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Walk Tall – new book launched!

Walk Tall - Immediately interesting cover

Walk Tall – Immediately interesting cover

 

 

 

 

 

 

 

 

 

 

 

Walk Tall: Being a 21st Century Public Servant was launched in Birmingham on Friday. It’s a great creative step for me and our fourth Shared Press book. We’re really chuffed. Over the last 4 months I’ve been working with Fran Collingham and Lisa Hughes – on this fantastic commission for the Local Government Association, SOLACE – the Society of Local Authority Chief Executives and the PPMA (the HR and OD people managers association for the public sector). We’ve also commissioned photography for the first time from Maurice Keogh, and worked again with designer Kate Ferrucci.

Download the ebook for free at the Local Government Association Website:

Our challenge was to write and facilitate compelling stories that illustrate the experience of being a 21st century public servant and that inspire people working in or with the public sector to develop the characteristics of this new breed. The stories are a positive reminder that, in the post-Brexit world, that the sector employs people who are already creating original solutions to complex issues. Their deeply held values, positivity, flexibility, progressive attitudes and fresh thinking jump off the page. The book illustrates why I’m proud of public service in the UK and why I continue to support and write about it.

Each chapter of the book focuses on one of the characteristics identified in the research on the 21st century public servant carried out by Birmingham University. Each story brings a characteristic to life, shining a light on what it means in practice, in real workplaces across the country. The contents are an intriguing mix of personal narratives, profiles, opinions and short fiction. We wanted to reflect the diversity of what is happening across the sector and invited as many storytellers as we could into print, encouraging people to write their own stories.

The book includes a reflective piece by Sue Hawkins, a psychologist in the Youth Offending team at Stockport Council, on fostering a shared humanity with the young people she works with; a gritty and immensely practical frontline view from Lindsay Saunders and Heather Brown, local government Key Workers based in a police station in Wigan, focusing on their relationship with their locality; and Ian Lloyd, Transformation Manager for the Isle of Wight Council, on how communicating change to citizens is central to his creative thinking in response to austerity. There is also a sideways take on pan-public sector leadership by Mark Rogers, Chief Executive of Birmingham City Council. In times of upheaval it can be tempting to fall back on traditional, hero-style leadership, but these stories show how collaborative and distributed leadership can make a significant difference.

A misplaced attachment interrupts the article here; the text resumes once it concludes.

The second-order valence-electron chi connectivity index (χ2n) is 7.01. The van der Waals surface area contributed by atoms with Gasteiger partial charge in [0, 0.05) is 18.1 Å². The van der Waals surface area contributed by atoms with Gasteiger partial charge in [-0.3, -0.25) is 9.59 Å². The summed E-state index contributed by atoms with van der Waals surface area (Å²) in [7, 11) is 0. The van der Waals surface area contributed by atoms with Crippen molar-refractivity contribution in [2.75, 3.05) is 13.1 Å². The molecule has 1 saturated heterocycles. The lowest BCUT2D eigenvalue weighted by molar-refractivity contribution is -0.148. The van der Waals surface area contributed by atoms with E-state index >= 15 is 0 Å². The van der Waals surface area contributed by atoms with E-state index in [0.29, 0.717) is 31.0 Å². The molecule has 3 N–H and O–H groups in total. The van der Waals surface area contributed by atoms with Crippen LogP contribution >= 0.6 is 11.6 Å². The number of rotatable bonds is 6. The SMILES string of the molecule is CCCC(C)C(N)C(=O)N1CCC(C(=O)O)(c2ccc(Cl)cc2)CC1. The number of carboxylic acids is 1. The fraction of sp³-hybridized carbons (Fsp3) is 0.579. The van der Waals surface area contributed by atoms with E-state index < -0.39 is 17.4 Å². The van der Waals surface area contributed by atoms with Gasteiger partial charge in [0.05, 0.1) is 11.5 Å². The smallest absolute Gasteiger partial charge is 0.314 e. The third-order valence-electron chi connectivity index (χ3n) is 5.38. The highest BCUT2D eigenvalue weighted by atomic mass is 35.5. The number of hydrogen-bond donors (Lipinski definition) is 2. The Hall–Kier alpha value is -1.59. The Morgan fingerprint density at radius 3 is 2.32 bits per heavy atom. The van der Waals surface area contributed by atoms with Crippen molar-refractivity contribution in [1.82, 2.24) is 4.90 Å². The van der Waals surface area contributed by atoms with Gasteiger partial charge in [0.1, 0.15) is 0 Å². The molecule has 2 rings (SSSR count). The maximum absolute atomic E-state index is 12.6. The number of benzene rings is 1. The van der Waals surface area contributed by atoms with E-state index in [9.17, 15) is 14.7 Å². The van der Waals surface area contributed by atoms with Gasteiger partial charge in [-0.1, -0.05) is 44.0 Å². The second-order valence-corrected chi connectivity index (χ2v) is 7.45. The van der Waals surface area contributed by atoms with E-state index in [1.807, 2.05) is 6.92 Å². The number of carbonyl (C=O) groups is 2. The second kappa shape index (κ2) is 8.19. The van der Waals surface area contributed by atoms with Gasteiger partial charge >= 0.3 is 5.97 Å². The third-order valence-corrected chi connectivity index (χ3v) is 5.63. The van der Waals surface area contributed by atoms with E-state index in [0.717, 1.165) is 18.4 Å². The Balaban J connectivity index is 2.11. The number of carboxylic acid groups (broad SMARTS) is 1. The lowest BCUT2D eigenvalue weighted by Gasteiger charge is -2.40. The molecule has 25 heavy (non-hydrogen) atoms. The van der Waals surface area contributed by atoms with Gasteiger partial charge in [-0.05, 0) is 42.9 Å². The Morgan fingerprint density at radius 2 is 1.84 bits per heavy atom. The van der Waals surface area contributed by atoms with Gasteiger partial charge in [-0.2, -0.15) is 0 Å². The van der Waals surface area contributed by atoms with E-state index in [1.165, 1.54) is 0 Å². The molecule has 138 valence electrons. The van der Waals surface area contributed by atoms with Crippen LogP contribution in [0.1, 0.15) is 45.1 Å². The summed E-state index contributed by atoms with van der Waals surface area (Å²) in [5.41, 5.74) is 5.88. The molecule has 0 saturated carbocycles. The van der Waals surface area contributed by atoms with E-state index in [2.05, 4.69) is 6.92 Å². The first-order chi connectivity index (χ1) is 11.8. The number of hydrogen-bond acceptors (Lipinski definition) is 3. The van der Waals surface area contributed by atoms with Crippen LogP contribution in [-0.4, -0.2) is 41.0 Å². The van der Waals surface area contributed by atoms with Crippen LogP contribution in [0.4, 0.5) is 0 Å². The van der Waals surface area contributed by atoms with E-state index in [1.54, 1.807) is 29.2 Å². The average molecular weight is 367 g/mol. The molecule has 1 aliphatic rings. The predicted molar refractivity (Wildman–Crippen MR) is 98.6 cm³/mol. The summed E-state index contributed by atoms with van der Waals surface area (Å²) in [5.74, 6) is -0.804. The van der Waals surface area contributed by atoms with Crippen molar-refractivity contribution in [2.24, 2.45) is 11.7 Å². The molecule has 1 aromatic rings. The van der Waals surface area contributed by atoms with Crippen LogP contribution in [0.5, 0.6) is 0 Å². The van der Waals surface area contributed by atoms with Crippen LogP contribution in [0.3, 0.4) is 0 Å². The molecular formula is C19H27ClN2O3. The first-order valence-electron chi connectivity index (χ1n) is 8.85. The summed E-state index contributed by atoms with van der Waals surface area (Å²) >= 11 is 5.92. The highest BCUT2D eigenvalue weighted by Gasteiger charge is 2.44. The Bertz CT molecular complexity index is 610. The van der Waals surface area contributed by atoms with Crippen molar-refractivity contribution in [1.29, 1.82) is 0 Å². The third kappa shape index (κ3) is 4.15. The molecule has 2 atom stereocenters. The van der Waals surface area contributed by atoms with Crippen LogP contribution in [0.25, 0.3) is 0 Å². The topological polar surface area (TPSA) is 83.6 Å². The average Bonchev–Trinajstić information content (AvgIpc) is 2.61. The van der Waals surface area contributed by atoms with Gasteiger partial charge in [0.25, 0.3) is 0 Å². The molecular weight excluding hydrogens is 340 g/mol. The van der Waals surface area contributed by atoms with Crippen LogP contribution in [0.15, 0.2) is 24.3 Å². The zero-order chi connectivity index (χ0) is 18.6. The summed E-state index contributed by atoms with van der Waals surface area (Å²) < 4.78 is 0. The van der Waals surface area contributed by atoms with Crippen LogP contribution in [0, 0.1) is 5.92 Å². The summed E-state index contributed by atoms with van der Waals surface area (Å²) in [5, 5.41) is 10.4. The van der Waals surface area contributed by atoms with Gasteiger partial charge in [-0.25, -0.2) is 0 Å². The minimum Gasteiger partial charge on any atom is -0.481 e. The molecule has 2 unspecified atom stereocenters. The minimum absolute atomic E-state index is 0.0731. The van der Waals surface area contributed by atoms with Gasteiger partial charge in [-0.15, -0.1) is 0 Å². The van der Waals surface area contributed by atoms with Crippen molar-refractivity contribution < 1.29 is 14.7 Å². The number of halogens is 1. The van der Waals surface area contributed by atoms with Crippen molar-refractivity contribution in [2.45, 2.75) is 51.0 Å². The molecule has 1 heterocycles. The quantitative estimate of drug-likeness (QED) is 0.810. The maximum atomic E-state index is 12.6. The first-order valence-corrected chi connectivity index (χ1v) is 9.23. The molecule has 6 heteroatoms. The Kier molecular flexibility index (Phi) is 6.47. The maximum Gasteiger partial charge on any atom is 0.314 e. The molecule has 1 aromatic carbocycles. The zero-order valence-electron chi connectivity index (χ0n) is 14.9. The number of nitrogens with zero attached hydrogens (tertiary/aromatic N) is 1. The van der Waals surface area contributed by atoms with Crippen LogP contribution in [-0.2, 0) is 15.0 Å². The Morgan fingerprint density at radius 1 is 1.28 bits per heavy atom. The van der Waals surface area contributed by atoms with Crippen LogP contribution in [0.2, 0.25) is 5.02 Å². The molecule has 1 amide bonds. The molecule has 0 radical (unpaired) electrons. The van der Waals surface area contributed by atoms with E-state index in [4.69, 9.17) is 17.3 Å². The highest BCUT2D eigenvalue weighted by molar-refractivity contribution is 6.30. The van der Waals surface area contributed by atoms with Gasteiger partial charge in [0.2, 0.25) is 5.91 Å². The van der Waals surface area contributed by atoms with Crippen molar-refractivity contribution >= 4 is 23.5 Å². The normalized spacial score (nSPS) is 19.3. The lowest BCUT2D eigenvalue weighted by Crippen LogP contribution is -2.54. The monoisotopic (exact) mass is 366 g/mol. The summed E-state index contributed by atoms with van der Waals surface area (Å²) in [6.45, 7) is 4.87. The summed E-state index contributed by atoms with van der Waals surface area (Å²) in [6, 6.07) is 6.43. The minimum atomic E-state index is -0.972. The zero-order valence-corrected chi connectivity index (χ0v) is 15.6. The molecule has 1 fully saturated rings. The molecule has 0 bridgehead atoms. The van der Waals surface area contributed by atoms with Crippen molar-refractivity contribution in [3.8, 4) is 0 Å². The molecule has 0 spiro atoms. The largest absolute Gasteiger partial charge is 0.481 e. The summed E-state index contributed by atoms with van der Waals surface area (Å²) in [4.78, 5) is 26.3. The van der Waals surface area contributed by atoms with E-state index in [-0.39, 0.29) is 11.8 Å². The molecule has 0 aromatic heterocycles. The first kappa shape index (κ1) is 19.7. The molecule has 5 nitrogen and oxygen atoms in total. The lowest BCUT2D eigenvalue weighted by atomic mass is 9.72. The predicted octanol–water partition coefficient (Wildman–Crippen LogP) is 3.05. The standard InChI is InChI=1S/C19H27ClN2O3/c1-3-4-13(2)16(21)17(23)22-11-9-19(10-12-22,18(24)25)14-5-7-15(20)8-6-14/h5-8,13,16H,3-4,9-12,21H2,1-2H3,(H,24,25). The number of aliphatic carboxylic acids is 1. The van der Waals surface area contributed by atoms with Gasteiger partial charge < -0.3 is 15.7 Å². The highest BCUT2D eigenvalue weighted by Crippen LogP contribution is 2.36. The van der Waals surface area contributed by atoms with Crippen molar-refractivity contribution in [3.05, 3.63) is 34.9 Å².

Although we know the book doesn’t scratch the surface in terms of the range and depth of the contributions public servants make, we are delighted that 65 people from 25 organisations have taken part including colleagues in local government, the NHS and the Fire and Rescue Service, as well as – in today’s mixed economy of service provision – public servants working in voluntary and private sector providers. Serving communities and improving people’s lives is a driving force and clear motivator for all our contributors, and public service is at the heart of every story.

As the leader of the team that curated the book (and a former corporate director in local government), it’s been a creative and inspiring experience. In the same spirit, we hope that everyone who reads it will use the book creatively and – importantly – will pass it on to colleagues. We believe that by changing the story, you change the workforce, the organisation and the sector. This storybook is bold and the people in it are fantastic. They are the ones who will stitch the post-Brexit world together.

We asked all our contributors to take selfies of their shoes in keeping with the theme. There’s a fab guide dog in it too!

Back cover

Back cover

The most beautiful venue for a book launch!

Shared Press were delighted to launch “Making our Mark” at the Greenwich Book Festival on Friday 22nd May 2015.

Michon Stills

 

 

 

 

 

 

 

Amongst the many famous literary names at the Festival, an energetic and inspiring book of student stories, creative conversations and designs was published. It’s hard to imagine a more glamorous and appropriate venue from which to send the book off into the world. Like the students on their journeys, book is now on its way. We hope it will be widely read, enjoyed and continue to have a significant impact on the University who commissioned it.

One port of call for the book will be the British Library. Alongside the books of authors further along in their career, Making our Mark will be available at the British Library in perpetuity. A book is for life!